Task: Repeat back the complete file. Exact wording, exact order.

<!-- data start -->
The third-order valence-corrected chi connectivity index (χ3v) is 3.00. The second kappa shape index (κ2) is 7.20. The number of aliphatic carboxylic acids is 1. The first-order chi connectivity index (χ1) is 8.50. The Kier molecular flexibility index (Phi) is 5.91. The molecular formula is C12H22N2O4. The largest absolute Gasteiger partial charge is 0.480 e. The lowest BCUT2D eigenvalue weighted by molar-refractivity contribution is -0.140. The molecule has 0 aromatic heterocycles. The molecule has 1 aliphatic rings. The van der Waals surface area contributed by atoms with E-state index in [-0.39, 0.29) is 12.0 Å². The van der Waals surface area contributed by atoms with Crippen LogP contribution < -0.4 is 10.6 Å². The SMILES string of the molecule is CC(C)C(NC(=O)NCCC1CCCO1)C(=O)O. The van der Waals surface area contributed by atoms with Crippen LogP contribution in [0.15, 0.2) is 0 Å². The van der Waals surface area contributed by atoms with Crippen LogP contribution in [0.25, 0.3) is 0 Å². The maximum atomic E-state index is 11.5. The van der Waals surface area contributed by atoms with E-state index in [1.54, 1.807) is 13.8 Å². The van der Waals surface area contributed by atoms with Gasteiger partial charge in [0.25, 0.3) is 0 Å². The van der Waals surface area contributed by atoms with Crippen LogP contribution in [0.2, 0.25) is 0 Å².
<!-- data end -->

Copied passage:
The third-order valence-corrected chi connectivity index (χ3v) is 3.00. The second kappa shape index (κ2) is 7.20. The number of aliphatic carboxylic acids is 1. The first-order chi connectivity index (χ1) is 8.50. The Kier molecular flexibility index (Phi) is 5.91. The molecular formula is C12H22N2O4. The largest absolute Gasteiger partial charge is 0.480 e. The lowest BCUT2D eigenvalue weighted by molar-refractivity contribution is -0.140. The molecule has 0 aromatic heterocycles. The molecule has 1 aliphatic rings. The van der Waals surface area contributed by atoms with E-state index in [-0.39, 0.29) is 12.0 Å². The van der Waals surface area contributed by atoms with Crippen LogP contribution < -0.4 is 10.6 Å². The SMILES string of the molecule is CC(C)C(NC(=O)NCCC1CCCO1)C(=O)O. The van der Waals surface area contributed by atoms with Crippen LogP contribution in [0.15, 0.2) is 0 Å². The van der Waals surface area contributed by atoms with Crippen LogP contribution in [0.25, 0.3) is 0 Å². The maximum atomic E-state index is 11.5. The van der Waals surface area contributed by atoms with E-state index in [1.54, 1.807) is 13.8 Å². The van der Waals surface area contributed by atoms with Gasteiger partial charge in [0.25, 0.3) is 0 Å². The van der Waals surface area contributed by atoms with Crippen LogP contribution in [0.2, 0.25) is 0 Å².